The reports are available in English and Czech
© The European Roma Rights Centre


These six elections are set to change EUrope forever

Inspired by Donald Trump, the right, in all its varieties, is on the march. Here are the key election results to look out for in 2017

1/12/2016- As far-right groups across Europe become normalised and more popular than at any time since the end of the Second World War, a series of votes set to be held across the continent could spell doom for the European Union by this time next year. They could even make Brexit irrelevant if far-right parties succeed in restricting freedom of movement of people in the EU, holding back migration to Europe and hastening the break-up of the Eurozone. Inspired by Donald Trump, the right, in all its varieties, is on the march. The left is being routed. Here are the key election results to look out for.

4 December 2016: Italian referendum and the rerun of the Austrian presidential election
Most attention this weekend will be focused on the Italian referendum, which seeks to make Italy easier to govern and focused on the Italian referendum, which seeks to make Italy easier to govern and reform. But the Prime Minister, Matteo Renzi, has made the cardinal error of threatening to resign if his proposed changes are rejected. Meanwhile, the far-right Five Star Movement (Movimento 5 Stelle, or M5S), led by a former comedian, has campaigned vigorously against the proposed changes. Before a ban on publishing opinion polls a few weeks ago, the “No” camp was ahead. If that turns out to be the result, and Italy is plunged into a fresh political crisis, then her fragile banks could suffer yet another crisis of confidence. If that continues then it would be beyond the means of the Italian state to save them; indeed the Italian Treasury would be unlikely to be able to sell its bonds to the domestic banks and be forced to go to the EU and the European Central Bank for a Greek-style rescue package.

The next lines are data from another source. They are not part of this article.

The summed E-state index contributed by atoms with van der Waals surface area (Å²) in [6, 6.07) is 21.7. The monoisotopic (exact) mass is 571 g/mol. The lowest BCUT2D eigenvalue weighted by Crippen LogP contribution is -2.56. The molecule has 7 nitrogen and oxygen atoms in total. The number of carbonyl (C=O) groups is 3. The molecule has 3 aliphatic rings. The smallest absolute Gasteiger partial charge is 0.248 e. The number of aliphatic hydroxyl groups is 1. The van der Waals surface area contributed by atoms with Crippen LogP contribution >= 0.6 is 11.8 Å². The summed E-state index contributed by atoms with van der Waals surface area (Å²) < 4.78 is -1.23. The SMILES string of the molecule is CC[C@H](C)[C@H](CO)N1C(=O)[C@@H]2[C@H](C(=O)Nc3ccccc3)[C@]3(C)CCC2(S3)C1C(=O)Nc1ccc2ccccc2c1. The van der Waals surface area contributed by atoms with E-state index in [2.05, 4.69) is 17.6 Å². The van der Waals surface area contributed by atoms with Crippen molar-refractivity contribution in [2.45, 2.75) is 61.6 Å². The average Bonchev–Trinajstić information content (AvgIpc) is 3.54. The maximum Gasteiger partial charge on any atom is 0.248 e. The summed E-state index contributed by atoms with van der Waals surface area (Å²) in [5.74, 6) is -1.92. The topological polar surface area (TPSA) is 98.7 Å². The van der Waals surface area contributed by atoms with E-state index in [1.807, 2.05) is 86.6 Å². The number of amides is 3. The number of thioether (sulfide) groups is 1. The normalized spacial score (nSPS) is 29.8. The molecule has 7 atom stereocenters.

Trouble is, the eurozone’s solvent members – Germany, the Netherlands and Finland – are running out of the financial means and the political willpower to subsidise their southern neighbours. With a €4 trillion banking system, and with a GDP not far off the UK’s, Italy is a nation that is both too big to save and too big to fail – and big enough to wreck the euro. The Austrian presidental election is a rerun occasioned by some technical failings in the first poll in May. The result then was extremely tight between the Green candiate Alexander Van der Bellen, just ahead on 50.3 per cent, and the candidate of the far-right Freedom Party, Norbert Hofer, on 49.7 per cent. Though only a ceremonial post, a Hofer victory would represent an even more significant result for the anti-migrant Eurosceptic right in a eurozone and EU member state – the first time a representative of the far right had been elected head of state or government since the Second World War. By contrast, the once dominant Social Democrats trailed on 11 per cent in the May election. Hofer is the favorite to prevail next week.